Today, the Department of Justice’s Environment and Natural Resources Division (ENRD) released its Accomplishments Report for Fiscal Year (FY) 2017. The report, which is published annually by ENRD, highlights the division’s strong enforcement of our nation’s environmental laws, defense of government programs that strengthen the country’s energy independence and national security, and close collaboration with states and tribes.
“It has been a true honor and privilege to serve as the Acting Assistant Attorney General for the Environment and Natural Resources Division (ENRD) since January 2017, under the leadership of Attorney General Jeff Sessions and alongside the extraordinary public servants of the division,” said Acting Assistant Attorney General Jeffrey H. Wood. “ENRD is a powerful force for good in our country — both through our enforcement of the environmental laws to protect clean land, clean air, clean water, and wildlife, and our defense of the rule of law and good governance by the federal agencies that ENRD represents.”
This year, ENRD focused on several key objectives: vigorously enforcing the environmental laws of the United States; promoting energy independence and economic growth by reducing regulatory burdens and supporting infrastructure development; strengthening national security; promoting cooperative federalism by partnering with states and tribes; and responsibly protecting taxpayer dollars.
In 2017, ENRD obtained a number of court orders requiring responsible parties to clean up hazardous waste and to reimburse the government for cleanups conducted by federal agencies. The division also concluded landmark civil and criminal cases against Volkswagen AG, which used “defeat devices” to cheat our air emissions laws. The division also continued to work with federal and state partner agencies to investigate other possible bad actors in the auto industry and to bring similar violators to justice.
Among other successes this year, ENRD secured the largest-ever penalty for crimes involving deliberate vessel pollution — $40 million — against Princess Cruise Lines, a subsidiary of the world’s largest cruise company. In another settlement announced in early 2018 (FY2018), the division required Denver-based PDC Energy to spend approximately $19.7 million to reduce emissions of volatile organic compounds from 650 tank batteries and pay a $2.5 million civil penalty. The division also negotiated the cleanup of 94 abandoned uranium mines on Navajo Nation lands. In addition, the division criminally prosecuted more than 20 wildlife traffickers who harmed protected species.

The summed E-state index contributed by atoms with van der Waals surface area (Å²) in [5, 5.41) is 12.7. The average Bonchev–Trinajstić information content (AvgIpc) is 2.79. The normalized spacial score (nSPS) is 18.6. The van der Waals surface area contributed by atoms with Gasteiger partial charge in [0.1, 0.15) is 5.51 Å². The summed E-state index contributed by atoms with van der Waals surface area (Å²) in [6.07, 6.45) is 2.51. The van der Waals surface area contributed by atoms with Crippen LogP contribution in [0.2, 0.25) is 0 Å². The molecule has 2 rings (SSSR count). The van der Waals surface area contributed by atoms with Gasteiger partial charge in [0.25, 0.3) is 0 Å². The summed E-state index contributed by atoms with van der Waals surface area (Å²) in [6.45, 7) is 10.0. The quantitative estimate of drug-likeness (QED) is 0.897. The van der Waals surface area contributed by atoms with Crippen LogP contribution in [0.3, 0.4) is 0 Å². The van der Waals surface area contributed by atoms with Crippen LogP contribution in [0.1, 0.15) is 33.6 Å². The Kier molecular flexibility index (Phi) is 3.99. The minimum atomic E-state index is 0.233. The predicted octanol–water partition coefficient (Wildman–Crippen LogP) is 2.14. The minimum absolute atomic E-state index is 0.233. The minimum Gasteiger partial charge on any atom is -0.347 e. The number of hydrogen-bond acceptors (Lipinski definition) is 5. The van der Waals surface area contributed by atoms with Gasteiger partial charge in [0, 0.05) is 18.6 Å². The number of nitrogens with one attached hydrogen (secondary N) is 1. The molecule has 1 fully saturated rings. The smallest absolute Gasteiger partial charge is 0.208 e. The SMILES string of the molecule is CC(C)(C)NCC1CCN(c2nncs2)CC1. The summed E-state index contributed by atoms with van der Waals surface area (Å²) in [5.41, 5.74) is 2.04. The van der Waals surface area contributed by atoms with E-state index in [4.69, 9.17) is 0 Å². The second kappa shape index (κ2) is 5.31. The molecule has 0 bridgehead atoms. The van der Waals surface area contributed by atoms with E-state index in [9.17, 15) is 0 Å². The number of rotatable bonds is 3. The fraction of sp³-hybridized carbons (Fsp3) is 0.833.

The change in administration also brought changes in policy priorities for the agencies that the division represents. Through its representation of the United States in legal challenges to new policy initiatives at partner agencies such as the Environmental Protection Agency (EPA), the Department of Interior (DOI), the Department of Defense, and the Department of Homeland Security, the division has played a critical role in paving the way for investments in infrastructure and energy security projects that will strengthen the U.S. economy, as well as facilitating more robust border control and military operations to protect our national security. For example, ENRD defended the federal permits issued for several energy infrastructure projects, including the Dakota Access Pipeline (which is now operational), and has resolved a number of critical cases to acquire land for improved border protection and for expansion or development of military installations.
The Trump Administration is undertaking an ambitious agenda of regulatory reform, and ENRD supports this effort by advising partner agencies, including EPA and DOI, on high-priority rulemakings and ensuring the effective defense of regulatory actions in court. The division also is managing a number of cases challenging agency regulations promulgated under previous administrations that are under review pursuant to President Trump’s Executive Orders. Notable examples are challenges to the Clean Power Plan and the Clean Water Rule.
“Our aim at ENRD is to avoid unnecessary litigation, support the integrity of the administrative process, and conserve the resources of the courts, the agencies, and other litigants, while also defending the rightful prerogative of the Administration to review the costs and benefits of regulations and to chart a new direction where appropriate,” Acting Assistant Attorney General Wood added.
In FY2017, ENRD worked on 3,943 cases and matters, while maintaining a robust docket of nearly 7,000 cases and matters. In addition, ENRD obtained over $4.8 billion in civil and criminal fines, penalties, and costs recovered, and the estimated value of federal injunctive relief obtained — clean-up and pollution prevention actions funded by private parties — exceeded $18.7 billion. ENRD also saved the government an estimated $360 million in the successful defense of claims brought against the government. The division is also implementing recent policy directives by the Attorney General, including restrictions on third party payments in settlement agreements.
The report also recognizes the important contributions of ENRD’s front office leadership: Deputy Assistant Attorneys General Jean Williams, Bruce Gelber, Eric Grant, and Jonathan Brightbill, as well as Counsel and Chief of Staff Corinne Snow.
Official news published at https://www.justice.gov/opa/pr/environment-and-natural-resources-division-releases-accomplishments-report-fy2017